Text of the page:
Figure 1. Chemical structures of beauvericin, enniatin, allobeauvericin, and beauvenniatin analogues produced by Fusarium species.

Figure 2. Chemical structures of D-2-hydroxyisovaleric acid (D-Hiv) (a), D-2-hydroxy-3-methylpentanoic acid (D-Hmp) (b), and D-2-hydroxybutyric acid (D-Hbu) (c) groups.

Table 1. Elemental composition and molecular weights of beauvericins, enniatins, and their analogues.

Compound MW MW + NH4+ (18) MW + Na+ (23) MW + K+ (39) Elemental Composition
Beauvericin 783 801 806 822 C45H57N3O9
Beauvericin A/F/Allobeauvericin A 797 815 820 836 C46H59N3O9
Beauvericin B/Allobeauvericin B 811 829 834 850 C47H61N3O9
Beauvericin C/Allobeauvericin C 825 843 848 864 C48H63N3O9
Beauvericin D 769 787 792 808 C44H55N3O9
Beauvericin E 735 753 758 774 C41H57N3O9
Beauvericin G1 769 787 792 808 C44H55N3O9
Beauvericin G2 755 773 778 794 C43H53N3O9
Beauvericin J 799 817 822 838 C45H57N3O10
Beauvericin K 815 833 838 854 C45H57N3O11
Beauvericin L 831 849 854 870 C45H57N3O12
Beauvenniatin A 735 753 758 774 C41H57N3O9
Beauvenniatin B 687 705 710 726 C37H57N3O9
Beauvenniatin G1/G2/G3 715 733 738 754 C39H61N3O9
Beauvenniatin L 749 767 772 788 C42H59N3O9
Enniatin A/F/MK 1688 681 699 704 720 C36H63N3O9
Enniatin A1/E/I 667 685 690 706 C35H61N3O9
Enniatin A2 681 699 704 720 C35H61N3O9
Enniatin B 639 657 662 678 C33H57N3O9
Enniatin B1/B4/D/H 653 671 676 692 C34H59N3O9
Enniatin B2/J2/J3/K1 625 643 648 664 C32H55N3O9
Enniatin B3/J1 611 629 634 650 C31H53N3O9
Enniatin P1 641 659 664 680 C33H57N3O10
Enniatin P2 655 673 678 694 C34H59N3O10

ENNs are typically composed of N-methyl-leucine, N-methyl-isoleucine and/or N-methyl-valine [1][10][41]. However, two of the ENNs: ENN P1 and P2 also possess N-methyl-tyrosine in their structures [21]. ENN J1, J2, and J3 are another group of ENNs that differ from the common ENNs. These cyclodepsipeptides consist of one N-methyl-isoleucine, one N-methyl-valine, and N-methyl-alanine [43]. Most ENNs contain three groups of D-2-hydroxyisovaleric acid (D-Hiv) and only three ENNs: ENN H, I, and MK 1688, containing one, two, or three groups of D-2-hydroxy-3-methylpentanoic acid (D-Hmp), respectively [44]. Some of the reported ENNs are isomers, with the same amino acid composition but in different positions, e.g., ENN J1, J2, J3 or ENN A and F [39][43][45]. On the other hand, even though the ENNs are not isomers, they share the same molecular weight. Therefore, the MS/MS technique with acid hydrolysis or NMR is sometimes necessary during the detection of cyclodepsipeptides for their correct identification.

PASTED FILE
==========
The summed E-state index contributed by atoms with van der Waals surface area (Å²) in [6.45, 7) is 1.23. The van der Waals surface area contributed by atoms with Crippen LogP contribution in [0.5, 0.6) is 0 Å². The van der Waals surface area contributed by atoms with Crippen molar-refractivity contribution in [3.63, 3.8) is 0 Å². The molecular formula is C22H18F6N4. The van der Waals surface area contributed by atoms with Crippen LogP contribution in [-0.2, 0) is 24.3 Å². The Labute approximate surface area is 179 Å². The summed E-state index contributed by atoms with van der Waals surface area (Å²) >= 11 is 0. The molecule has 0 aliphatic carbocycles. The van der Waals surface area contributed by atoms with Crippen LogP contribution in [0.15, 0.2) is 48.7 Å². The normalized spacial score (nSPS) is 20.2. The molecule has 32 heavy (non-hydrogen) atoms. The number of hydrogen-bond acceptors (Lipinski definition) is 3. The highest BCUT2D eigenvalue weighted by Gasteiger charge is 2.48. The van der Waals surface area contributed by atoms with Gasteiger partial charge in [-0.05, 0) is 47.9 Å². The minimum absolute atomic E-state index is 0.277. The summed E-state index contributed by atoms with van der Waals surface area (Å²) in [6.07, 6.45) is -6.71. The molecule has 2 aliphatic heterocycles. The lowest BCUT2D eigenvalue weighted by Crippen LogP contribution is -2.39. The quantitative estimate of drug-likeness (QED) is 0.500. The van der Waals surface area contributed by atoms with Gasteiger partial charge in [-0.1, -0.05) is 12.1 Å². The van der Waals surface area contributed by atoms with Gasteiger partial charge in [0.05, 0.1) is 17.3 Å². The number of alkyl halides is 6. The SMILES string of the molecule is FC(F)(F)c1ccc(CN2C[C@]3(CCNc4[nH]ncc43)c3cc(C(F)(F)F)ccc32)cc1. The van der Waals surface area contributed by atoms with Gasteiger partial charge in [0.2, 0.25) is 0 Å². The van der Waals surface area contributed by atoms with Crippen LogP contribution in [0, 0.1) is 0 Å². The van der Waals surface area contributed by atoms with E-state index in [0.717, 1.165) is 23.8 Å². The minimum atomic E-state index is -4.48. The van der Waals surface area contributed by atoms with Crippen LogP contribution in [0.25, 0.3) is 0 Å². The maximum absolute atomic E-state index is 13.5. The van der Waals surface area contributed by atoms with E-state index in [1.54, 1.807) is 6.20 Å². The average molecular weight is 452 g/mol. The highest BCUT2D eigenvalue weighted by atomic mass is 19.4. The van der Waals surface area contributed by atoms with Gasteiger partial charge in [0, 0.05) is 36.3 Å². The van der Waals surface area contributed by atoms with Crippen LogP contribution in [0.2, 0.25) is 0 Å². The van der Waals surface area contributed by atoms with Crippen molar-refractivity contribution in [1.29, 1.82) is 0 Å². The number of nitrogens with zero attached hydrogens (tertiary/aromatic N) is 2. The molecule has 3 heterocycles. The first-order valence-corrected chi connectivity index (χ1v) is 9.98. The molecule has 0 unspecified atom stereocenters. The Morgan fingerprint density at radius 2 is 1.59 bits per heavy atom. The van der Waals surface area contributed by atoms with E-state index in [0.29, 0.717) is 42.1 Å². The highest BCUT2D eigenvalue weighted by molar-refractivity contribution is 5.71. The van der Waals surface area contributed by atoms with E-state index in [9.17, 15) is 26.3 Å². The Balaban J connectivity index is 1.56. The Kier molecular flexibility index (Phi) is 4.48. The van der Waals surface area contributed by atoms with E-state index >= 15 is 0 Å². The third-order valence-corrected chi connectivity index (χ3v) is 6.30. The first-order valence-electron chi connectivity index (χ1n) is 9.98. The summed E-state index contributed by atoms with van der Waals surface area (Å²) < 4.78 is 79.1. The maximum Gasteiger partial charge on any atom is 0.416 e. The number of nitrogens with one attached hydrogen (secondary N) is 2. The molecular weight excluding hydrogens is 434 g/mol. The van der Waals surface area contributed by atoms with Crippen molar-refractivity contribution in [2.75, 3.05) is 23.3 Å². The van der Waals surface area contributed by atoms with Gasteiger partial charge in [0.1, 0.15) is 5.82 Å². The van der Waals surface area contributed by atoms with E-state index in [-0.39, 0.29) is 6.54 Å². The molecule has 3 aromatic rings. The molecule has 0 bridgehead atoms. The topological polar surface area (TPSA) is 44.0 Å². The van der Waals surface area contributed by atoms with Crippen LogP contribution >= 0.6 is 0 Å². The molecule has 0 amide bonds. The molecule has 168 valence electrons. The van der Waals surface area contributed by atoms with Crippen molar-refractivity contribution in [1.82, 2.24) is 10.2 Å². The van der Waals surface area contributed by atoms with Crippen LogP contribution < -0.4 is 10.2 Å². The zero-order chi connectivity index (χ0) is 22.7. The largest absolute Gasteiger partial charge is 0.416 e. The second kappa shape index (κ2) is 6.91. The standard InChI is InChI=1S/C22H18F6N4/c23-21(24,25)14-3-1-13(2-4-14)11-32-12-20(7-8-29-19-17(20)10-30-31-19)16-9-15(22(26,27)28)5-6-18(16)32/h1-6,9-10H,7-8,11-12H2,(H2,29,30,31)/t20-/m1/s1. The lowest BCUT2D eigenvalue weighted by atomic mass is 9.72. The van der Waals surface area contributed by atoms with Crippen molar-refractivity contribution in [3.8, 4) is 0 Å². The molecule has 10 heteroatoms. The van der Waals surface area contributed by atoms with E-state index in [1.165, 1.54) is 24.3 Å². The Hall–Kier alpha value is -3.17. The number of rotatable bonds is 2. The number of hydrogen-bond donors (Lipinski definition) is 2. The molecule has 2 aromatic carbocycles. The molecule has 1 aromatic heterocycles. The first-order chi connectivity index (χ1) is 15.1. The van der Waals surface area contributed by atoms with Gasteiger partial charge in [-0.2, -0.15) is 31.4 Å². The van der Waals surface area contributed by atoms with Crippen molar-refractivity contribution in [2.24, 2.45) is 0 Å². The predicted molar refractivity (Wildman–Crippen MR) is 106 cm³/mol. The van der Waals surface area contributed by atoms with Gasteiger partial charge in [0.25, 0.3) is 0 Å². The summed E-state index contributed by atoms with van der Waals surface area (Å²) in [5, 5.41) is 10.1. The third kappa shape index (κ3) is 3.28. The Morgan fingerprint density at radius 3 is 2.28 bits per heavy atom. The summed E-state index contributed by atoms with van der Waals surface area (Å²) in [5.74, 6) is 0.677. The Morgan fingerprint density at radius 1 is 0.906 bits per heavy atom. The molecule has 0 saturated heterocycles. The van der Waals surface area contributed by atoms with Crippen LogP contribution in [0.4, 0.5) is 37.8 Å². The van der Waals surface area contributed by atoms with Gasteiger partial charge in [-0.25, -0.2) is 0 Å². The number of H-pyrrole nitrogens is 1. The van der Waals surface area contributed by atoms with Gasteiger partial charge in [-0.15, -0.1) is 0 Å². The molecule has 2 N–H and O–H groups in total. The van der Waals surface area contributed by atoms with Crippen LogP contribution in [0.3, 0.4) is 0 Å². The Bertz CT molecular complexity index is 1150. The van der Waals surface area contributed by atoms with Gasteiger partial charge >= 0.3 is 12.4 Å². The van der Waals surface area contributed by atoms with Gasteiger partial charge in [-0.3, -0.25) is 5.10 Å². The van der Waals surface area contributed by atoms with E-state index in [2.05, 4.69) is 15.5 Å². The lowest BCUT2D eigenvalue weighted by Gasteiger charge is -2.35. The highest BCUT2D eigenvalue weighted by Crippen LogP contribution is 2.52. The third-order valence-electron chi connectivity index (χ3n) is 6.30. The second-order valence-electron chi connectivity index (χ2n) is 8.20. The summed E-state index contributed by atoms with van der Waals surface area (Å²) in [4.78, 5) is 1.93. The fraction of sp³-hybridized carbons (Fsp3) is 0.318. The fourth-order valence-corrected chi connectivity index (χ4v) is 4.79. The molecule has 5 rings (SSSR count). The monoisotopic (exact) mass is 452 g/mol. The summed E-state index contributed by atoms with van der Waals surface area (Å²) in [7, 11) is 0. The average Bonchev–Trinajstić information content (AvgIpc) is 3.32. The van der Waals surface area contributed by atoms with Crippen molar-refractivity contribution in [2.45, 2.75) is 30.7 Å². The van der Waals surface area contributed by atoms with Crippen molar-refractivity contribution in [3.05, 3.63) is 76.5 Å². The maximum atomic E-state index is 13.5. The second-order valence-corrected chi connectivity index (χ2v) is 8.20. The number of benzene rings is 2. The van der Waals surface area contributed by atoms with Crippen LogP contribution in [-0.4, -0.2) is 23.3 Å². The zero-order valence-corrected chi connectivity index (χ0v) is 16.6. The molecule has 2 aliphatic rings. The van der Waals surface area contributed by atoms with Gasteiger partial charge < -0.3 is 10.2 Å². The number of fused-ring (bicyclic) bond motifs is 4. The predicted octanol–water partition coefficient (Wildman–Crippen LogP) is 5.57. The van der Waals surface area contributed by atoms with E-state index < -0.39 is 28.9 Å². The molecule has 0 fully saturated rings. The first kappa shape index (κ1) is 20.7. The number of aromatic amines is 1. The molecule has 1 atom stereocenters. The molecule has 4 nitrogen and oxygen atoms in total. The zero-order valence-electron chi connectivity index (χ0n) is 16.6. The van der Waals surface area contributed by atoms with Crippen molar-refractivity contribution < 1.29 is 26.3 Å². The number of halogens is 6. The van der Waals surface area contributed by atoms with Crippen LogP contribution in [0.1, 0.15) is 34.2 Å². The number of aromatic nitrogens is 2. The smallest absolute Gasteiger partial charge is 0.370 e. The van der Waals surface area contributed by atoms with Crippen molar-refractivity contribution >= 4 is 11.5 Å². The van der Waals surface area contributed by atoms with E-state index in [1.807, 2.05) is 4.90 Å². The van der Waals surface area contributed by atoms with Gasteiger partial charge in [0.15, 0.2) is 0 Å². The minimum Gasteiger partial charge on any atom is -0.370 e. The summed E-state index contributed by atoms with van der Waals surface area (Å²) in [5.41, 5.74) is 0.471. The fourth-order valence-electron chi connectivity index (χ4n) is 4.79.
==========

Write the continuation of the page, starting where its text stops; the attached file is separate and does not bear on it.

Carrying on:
BEAEs possess hybrid structures between the aliphatic (enniatin-type) and aromatic (beauvericin-type) cyclodepsipeptides [2][3][26][30]. Moieties of N-methyl-phenylalanine, N-methyl-leucine, and/or N-methyl-valine are the parts of BEAEs’ structures. BEAE A contains one N-methyl-valine, whereas BEAE B, G1, G2, and G3 have two. BEAE L has one N-methyl-leucine in its structure. Apart from the D-2-hydroxyisovaleric acid (D-Hiv) group, three of the BEAE isomers, namely BEAE G1, G2, and G3, contain two D-2-hydroxy-3-methylpentanoic acid (D-Hmp) groups in different combinations. At first, all BEAEs were described as cyclodepsipeptides from Acremonium sp., however further research revealed that Fusarium species are also able to produce these compounds [2][3][26][30].

3. Biosynthesis

Cyclodepsipeptides are biosynthesized by a multi-domain non-ribosomal peptide synthase (NRPS) that is composed of enzymatic modules used to elongate the proteinogenic and non-proteinogenic amino acids, as well as carboxyl and hydroxy acids [48][49]. The modules respond to the order and number of the precursors incorporated into the chain. Separate NRPS modules are required to assemble the product and a minimal module consists of the three core domains: adenylation (A) domain, thiolation or peptidyl-carrier protein (T or PCP) domain, and condensation (C) domain. Moreover, each module and each active site domain is used only once for the recognition and activation of the precursors through adenylation with ATP (A: adenylation domain), covalent thioester tethering (T: thiolation or PCP: peptidyl carrier protein domain), which tethers the activated precursor to a 4′-phosphopantetheine (PP) cofactor through a thioester bond and transport substrates to the active sites of the domains, and condensation (C domain) of the precursors via catalyzing the peptide bond (C-N) formation between the elongated chain and the activated amino acid. The main domains may be supported by additional domains of the NRPS, such as the epimerization (E) domain, which catalyzes the transformation of an L-amino acid into a D-amino acid, or the dual/epimerization (E/C) domains, which catalyze the epimerization and condensation. NRPSs contain an additional reductase (R) domain, which is responsible for reducing the final peptide, the methylation (MT) domain, which catalyzes N-methylation of the amino acid substrate, the cyclization (Cy) domain that catalyzes the formation of oxazoline or thiazoline rings by internal cyclization of cysteine, serine, or threonine residues, and the oxidation (Ox) domain, which catalyzes the formation of an aromatic thiazol through oxidation of a thiazoline ring. The last domains (TE–thioesterase domains), mostly located at the final NRPS module, are responsible for releasing the full-length NRPS product from the enzyme through cyclization or hydrolysis [48][49][50][51][52].